We’ve Been Pooping Wrong All Along

‘I think the United States is ass-backwards, always.’

A top down view of a modern bidet fixture between emerald bathroom tiles.
Photo: welcomia/iStock/Getty Images Plus

AAmong the unforeseen effects of the coronavirus pandemic, bidet sales in the U.S. have skyrocketed as people face toilet paper shortages across the nation.

But even prior to the pandemic, alternative toilets were entering the conversation in the name of wellness. Inspired by our ancestors and international neighbors, “innovations” like the Squatty Potty and bidet toilet attachments alter and supposedly optimize the way we poop.

“I think the United States is ass-backwards, always,” says Dr. Evan Goldstein, a proctologist and anal surgeon at his own New York and Los Angeles practice, Bespoke Surgical. “When you look at Europe, you look at the trends of bidets and appropriate hygiene from an anal perspective, the U.S. has always lagged behind.”

“I think the United States is ass-backwards, always.”

In colonial America, going to the bathroom was a seated affair. Privy pits — circular brick-lined wells — and outhouses with round holes cut from wood planks serving as a seat were precursors to the modern toilet. Elsewhere in the world, like China, squat toilets were commonplace, requiring a user to squat to floor level to reach the toilet opening. Just as popular outside Western culture were bidets, a basin for washing the nether regions.

Only recently did these previously foreign aspects of bathroom tradition trickle into American homes. In 2011, a Utah man and his parents debuted the Squatty Potty, a seven-inch footstool meant to replicate the experience of squatting while using the toilet. Marketed as a device that straightens out a kink where the rectum meets the anus, called the anorectal angle, allowing for a more productive and less strainful poop, the Squatty Potty quickly became a pop culture fixture and has inspired a number of similarly designed competitor stools.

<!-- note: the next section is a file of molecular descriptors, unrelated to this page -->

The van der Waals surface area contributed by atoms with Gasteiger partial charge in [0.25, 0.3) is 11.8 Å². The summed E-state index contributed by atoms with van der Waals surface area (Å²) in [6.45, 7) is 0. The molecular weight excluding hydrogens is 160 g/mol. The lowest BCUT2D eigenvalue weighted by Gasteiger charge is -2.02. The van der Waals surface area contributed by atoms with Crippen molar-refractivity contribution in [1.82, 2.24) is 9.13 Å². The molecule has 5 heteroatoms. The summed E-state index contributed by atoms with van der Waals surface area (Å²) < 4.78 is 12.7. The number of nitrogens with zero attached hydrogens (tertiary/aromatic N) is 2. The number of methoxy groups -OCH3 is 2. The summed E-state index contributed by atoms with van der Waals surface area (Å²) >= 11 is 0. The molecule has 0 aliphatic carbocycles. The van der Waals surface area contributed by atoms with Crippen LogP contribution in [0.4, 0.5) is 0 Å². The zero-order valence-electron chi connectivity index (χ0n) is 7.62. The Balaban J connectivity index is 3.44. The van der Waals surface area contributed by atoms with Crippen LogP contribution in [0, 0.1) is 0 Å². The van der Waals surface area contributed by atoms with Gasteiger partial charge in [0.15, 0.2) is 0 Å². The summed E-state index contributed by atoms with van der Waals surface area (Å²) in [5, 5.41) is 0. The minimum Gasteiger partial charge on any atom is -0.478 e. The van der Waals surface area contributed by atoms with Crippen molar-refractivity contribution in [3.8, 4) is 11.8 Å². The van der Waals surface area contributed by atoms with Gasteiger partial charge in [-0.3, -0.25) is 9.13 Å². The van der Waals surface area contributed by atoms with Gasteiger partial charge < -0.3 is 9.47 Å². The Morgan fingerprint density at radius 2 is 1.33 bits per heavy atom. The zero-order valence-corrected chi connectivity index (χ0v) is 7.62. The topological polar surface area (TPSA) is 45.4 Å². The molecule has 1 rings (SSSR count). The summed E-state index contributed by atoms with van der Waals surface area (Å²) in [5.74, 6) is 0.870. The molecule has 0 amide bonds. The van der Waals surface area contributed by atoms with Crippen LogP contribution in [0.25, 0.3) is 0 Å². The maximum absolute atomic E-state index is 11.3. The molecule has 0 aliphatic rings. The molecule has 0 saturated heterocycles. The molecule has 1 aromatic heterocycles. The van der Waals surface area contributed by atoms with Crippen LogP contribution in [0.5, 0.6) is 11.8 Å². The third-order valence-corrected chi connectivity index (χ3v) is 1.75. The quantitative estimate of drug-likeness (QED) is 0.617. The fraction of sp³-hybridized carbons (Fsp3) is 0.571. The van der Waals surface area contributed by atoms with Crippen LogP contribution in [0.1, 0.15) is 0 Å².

Before the coronavirus pandemic, bidets never really managed to crack the American market. When American soldiers witnessed their use in European brothels during World War II, the basin was long associated with debauchery. Though Americans first combined a bidet with a toilet seat in the 1960s, these attachments are still catching on. Brands like Tushy and Brondell, which sell bidet toilet seats and toilet attachments, tout specific health benefits, such as preventing urinary tract infections.

LLong before the privies of early America and the eventual invention of the modern toilet, the only way to move your bowels was to find a spot and squat. With history in mind, the Squatty Potty is branded as a more natural way to poop. “I have two kids, and you watch them poop, especially on an adult toilet, how they engage themselves to defecate is in this squatted seated position,” Goldstein says. “That’s just natural. That’s just a tendency.”

The squatting position has been shown to reduce the relative strain of pooping as well as the amount of time needed to achieve a full bowel movement, according to a 2003 study. More recently, a 2019 study of defecation posture modification devices (the scientific term for items like the Squatty Potty, which enable users to adjust their body position while pooping) showed the footstools reduced strain, cut down on time spent defecating, and allowed for increased bowel emptiness.

“This is a simple physics problem,” says Dr. Rajeev Jain, a patient education adviser for the American Gastroenterological Association. “If the angle becomes too acute, there is resistance and difficulty in passing stool.” And Squatty Potties do help open the anorectal angle, he says.